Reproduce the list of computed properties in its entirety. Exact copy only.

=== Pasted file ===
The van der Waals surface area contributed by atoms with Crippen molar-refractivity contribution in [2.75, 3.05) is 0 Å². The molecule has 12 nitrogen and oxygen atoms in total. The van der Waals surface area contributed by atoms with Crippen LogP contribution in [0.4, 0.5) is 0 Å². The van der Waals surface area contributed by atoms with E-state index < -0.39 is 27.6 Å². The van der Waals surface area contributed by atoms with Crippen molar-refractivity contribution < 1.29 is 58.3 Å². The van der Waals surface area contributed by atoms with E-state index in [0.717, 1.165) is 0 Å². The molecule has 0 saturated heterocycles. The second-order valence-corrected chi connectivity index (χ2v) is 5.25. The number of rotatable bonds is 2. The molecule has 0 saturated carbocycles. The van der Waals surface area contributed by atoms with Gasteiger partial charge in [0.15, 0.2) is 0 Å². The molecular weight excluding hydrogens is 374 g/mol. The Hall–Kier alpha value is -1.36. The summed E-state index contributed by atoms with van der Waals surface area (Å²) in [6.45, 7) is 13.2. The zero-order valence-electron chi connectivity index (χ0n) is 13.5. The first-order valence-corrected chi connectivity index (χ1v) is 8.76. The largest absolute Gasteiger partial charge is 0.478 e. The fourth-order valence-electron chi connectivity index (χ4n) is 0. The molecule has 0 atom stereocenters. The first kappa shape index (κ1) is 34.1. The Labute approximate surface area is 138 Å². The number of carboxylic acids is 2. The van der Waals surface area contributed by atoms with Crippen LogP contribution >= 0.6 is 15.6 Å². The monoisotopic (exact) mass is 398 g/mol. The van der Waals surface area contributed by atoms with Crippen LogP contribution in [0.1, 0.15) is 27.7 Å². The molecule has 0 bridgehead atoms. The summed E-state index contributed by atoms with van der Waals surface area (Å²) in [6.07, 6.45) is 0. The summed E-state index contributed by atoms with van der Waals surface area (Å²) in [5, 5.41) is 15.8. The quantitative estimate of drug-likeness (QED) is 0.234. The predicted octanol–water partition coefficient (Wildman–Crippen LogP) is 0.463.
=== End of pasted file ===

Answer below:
The van der Waals surface area contributed by atoms with Crippen molar-refractivity contribution in [2.75, 3.05) is 0 Å². The molecule has 12 nitrogen and oxygen atoms in total. The van der Waals surface area contributed by atoms with Crippen LogP contribution in [0.4, 0.5) is 0 Å². The van der Waals surface area contributed by atoms with E-state index < -0.39 is 27.6 Å². The van der Waals surface area contributed by atoms with Crippen molar-refractivity contribution < 1.29 is 58.3 Å². The van der Waals surface area contributed by atoms with E-state index in [0.717, 1.165) is 0 Å². The molecule has 0 saturated heterocycles. The second-order valence-corrected chi connectivity index (χ2v) is 5.25. The number of rotatable bonds is 2. The molecule has 0 saturated carbocycles. The van der Waals surface area contributed by atoms with Gasteiger partial charge in [0.15, 0.2) is 0 Å². The molecular weight excluding hydrogens is 374 g/mol. The Hall–Kier alpha value is -1.36. The summed E-state index contributed by atoms with van der Waals surface area (Å²) in [6.45, 7) is 13.2. The zero-order valence-electron chi connectivity index (χ0n) is 13.5. The first-order valence-corrected chi connectivity index (χ1v) is 8.76. The largest absolute Gasteiger partial charge is 0.478 e. The fourth-order valence-electron chi connectivity index (χ4n) is 0. The molecule has 0 atom stereocenters. The first kappa shape index (κ1) is 34.1. The Labute approximate surface area is 138 Å². The number of carboxylic acids is 2. The van der Waals surface area contributed by atoms with Crippen LogP contribution >= 0.6 is 15.6 Å². The monoisotopic (exact) mass is 398 g/mol. The van der Waals surface area contributed by atoms with Crippen LogP contribution in [0.1, 0.15) is 27.7 Å². The molecule has 0 bridgehead atoms. The summed E-state index contributed by atoms with van der Waals surface area (Å²) in [6.07, 6.45) is 0. The summed E-state index contributed by atoms with van der Waals surface area (Å²) in [5, 5.41) is 15.8. The quantitative estimate of drug-likeness (QED) is 0.234. The predicted octanol–water partition coefficient (Wildman–Crippen LogP) is 0.463.